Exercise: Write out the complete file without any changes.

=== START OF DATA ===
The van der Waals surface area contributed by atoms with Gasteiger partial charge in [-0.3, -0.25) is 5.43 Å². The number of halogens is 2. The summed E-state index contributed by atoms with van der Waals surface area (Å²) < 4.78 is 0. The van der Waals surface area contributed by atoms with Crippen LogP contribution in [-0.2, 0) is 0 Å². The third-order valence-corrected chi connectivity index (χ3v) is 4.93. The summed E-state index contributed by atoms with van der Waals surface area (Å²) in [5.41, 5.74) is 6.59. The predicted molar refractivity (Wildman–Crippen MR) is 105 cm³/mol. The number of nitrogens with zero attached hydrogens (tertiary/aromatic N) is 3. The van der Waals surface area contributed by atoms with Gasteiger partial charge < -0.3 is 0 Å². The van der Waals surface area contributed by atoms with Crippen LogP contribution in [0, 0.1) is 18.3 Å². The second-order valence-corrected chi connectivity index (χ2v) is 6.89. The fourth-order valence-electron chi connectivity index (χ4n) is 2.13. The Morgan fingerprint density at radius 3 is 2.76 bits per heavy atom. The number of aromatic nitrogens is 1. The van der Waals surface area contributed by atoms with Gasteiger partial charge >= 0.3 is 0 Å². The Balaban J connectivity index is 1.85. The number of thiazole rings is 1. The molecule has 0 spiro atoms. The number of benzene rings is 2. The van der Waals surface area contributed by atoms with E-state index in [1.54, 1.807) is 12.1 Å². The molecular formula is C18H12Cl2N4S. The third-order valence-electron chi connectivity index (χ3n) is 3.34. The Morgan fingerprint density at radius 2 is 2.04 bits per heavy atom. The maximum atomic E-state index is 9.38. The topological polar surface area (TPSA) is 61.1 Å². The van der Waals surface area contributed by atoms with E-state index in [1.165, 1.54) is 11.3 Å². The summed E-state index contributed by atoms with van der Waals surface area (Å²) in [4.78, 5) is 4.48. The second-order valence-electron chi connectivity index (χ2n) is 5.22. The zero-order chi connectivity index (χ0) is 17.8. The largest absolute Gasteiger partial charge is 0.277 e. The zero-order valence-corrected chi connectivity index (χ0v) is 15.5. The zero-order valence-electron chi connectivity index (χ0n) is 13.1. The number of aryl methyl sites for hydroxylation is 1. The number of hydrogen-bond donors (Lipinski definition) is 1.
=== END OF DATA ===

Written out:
The van der Waals surface area contributed by atoms with Gasteiger partial charge in [-0.3, -0.25) is 5.43 Å². The number of halogens is 2. The summed E-state index contributed by atoms with van der Waals surface area (Å²) < 4.78 is 0. The van der Waals surface area contributed by atoms with Crippen LogP contribution in [-0.2, 0) is 0 Å². The third-order valence-corrected chi connectivity index (χ3v) is 4.93. The summed E-state index contributed by atoms with van der Waals surface area (Å²) in [5.41, 5.74) is 6.59. The predicted molar refractivity (Wildman–Crippen MR) is 105 cm³/mol. The number of nitrogens with zero attached hydrogens (tertiary/aromatic N) is 3. The van der Waals surface area contributed by atoms with Gasteiger partial charge < -0.3 is 0 Å². The van der Waals surface area contributed by atoms with Crippen LogP contribution in [0, 0.1) is 18.3 Å². The second-order valence-corrected chi connectivity index (χ2v) is 6.89. The fourth-order valence-electron chi connectivity index (χ4n) is 2.13. The Morgan fingerprint density at radius 3 is 2.76 bits per heavy atom. The number of aromatic nitrogens is 1. The van der Waals surface area contributed by atoms with Gasteiger partial charge >= 0.3 is 0 Å². The Balaban J connectivity index is 1.85. The number of thiazole rings is 1. The molecule has 0 spiro atoms. The number of benzene rings is 2. The van der Waals surface area contributed by atoms with E-state index in [1.54, 1.807) is 12.1 Å². The molecular formula is C18H12Cl2N4S. The third-order valence-electron chi connectivity index (χ3n) is 3.34. The Morgan fingerprint density at radius 2 is 2.04 bits per heavy atom. The maximum atomic E-state index is 9.38. The topological polar surface area (TPSA) is 61.1 Å². The van der Waals surface area contributed by atoms with E-state index in [1.165, 1.54) is 11.3 Å². The summed E-state index contributed by atoms with van der Waals surface area (Å²) in [4.78, 5) is 4.48. The second-order valence-electron chi connectivity index (χ2n) is 5.22. The zero-order chi connectivity index (χ0) is 17.8. The largest absolute Gasteiger partial charge is 0.277 e. The zero-order valence-corrected chi connectivity index (χ0v) is 15.5. The zero-order valence-electron chi connectivity index (χ0n) is 13.1. The number of aryl methyl sites for hydroxylation is 1. The number of hydrogen-bond donors (Lipinski definition) is 1.